When a remodeling job turns sour, it's sometimes best to work out a new arrangement with the contractor rather than making a beeline for court.
Q: We are in a dispute with our remodeling contractor. We signed a contract and gave him a 25 percent down payment to start the job and another 25 percent when he reached the midway point. Then, out of the blue, he raised his estimate and said he would not finish the work unless we paid him several thousand more than we originally agreed. We refused, and he quit, leaving us with a half-finished new bedroom and bath. What options do we have?
A: Most contractors are honest and work hard to make their customers happy. When a contractor changes his bid after work has begun, it's usually because he ran into unexpected problems - like a cracked foundation or severe termite damage - or the homeowners themselves made major changes to their construction plans. If neither of these applies to you, you have a couple of options to remedy the situation and get the job completed.
First, of course, you could file a lawsuit. But there's no guarantee that you would win, especially if the contractor can show the judge that the job went far beyond the scope of the contract that was originally signed. And even if you were victorious, you would probably then have to file a lien against his home or other property to collect - and all the while suffer with a half-finished bedroom and bath.
A better alternative might be to call the contractor directly and see whether you can reach some type of compromise, such as agreeing to pay a little bit more if he agrees to accept less than what he's asking for now. It might not seem like a great option but could save you from the time and expense of a court battle and get the job finished as quickly as possible.
If an agreement can be reached, write a new contract that details all of the work that still needs to be done as well as a new payment schedule for the balance of the renegotiated price.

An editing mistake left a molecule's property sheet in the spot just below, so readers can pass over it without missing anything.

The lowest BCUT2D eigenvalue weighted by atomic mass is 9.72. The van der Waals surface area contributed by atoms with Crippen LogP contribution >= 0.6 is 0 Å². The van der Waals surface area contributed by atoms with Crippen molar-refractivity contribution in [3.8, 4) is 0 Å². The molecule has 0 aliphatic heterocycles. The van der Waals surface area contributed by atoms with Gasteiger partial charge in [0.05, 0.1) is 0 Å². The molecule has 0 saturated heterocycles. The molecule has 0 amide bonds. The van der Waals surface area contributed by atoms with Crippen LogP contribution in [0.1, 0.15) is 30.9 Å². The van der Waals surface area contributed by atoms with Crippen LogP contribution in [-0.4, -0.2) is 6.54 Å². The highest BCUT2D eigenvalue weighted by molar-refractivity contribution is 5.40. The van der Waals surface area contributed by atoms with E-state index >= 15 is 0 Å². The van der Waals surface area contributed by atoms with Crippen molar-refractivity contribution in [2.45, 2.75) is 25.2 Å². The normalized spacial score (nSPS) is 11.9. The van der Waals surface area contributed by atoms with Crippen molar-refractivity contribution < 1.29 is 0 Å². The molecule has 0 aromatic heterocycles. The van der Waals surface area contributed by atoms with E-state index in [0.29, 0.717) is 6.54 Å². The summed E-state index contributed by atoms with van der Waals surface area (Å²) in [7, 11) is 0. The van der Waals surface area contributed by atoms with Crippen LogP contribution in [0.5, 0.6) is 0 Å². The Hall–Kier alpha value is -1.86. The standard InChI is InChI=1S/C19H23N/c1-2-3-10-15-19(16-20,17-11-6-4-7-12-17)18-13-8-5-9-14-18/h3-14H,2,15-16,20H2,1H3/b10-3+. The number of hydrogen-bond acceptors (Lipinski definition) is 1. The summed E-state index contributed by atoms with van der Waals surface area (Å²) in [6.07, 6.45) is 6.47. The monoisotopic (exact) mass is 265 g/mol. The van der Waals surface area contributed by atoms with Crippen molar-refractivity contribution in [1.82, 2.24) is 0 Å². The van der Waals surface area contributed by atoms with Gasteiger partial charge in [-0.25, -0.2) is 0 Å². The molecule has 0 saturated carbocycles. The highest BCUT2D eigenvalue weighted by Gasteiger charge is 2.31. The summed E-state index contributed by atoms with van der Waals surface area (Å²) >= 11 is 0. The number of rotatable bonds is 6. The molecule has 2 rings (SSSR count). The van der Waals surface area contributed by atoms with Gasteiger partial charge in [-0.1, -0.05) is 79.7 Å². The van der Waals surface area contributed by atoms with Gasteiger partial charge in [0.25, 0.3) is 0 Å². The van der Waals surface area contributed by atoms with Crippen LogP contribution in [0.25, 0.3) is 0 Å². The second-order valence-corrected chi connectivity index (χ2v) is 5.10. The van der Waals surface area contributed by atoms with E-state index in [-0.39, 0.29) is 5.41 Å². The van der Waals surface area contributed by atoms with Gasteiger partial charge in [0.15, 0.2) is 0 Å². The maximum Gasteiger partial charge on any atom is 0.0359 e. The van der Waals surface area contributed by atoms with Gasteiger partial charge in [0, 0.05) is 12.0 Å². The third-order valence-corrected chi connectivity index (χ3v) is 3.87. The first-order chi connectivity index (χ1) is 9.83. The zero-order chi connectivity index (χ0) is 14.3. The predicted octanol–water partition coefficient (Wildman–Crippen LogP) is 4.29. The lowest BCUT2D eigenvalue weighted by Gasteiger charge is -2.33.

The agency that regulates contractors in your state might have some additional ideas. In most states, it's the contractor's state licensing board, department of real estate or department of consumer affairs. Also, consider filing a complaint with the local Better Business Bureau, which you can locate at bbb.com.
Are real estate commissions negotiable, or are they fixed by state or federal laws?
Federal anti-monopoly laws state that real estate commissions are negotiable, but most sales agents charge a commission of between 5 percent and 7 percent of a home's eventual selling price to market a property and shepherd the transaction through to its conclusion.
You recently discussed FICO scores in one of your columns. But how are these scores actually calculated? Are some factors more important than others?
On its face, the credit-scoring system developed a few decades ago by California-based Fair Isaac Corp. - which most banks and other lenders use today when deciding whether to approve a mortgage or other type of loan application - seems complex, if not downright mysterious. But really, it's fairly easy to understand: Your score is based on five different factors, some of them more important than others.
About 35 percent of your overall FICO score reflects the payment history on past and current accounts. Another 30 percent is based on the amount you owe, whether it's to a mortgage lender, credit-card company or the firm that approved your automobile loan.
Roughly 15 percent of your score is based on the actual length of your credit history, which tends to favor longtime borrowers but can hurt younger people who are seeking their first mortgage or credit card. An additional 10 percent is based on new accounts that have been opened, the number of recent inquiries to credit bureaus and the like.
The final 10 percent of your score reflects the types of credit that you use. That means that borrowers who have made consistent payments on a variety of different loan accounts often have an advantage over consumers with only one or two accounts.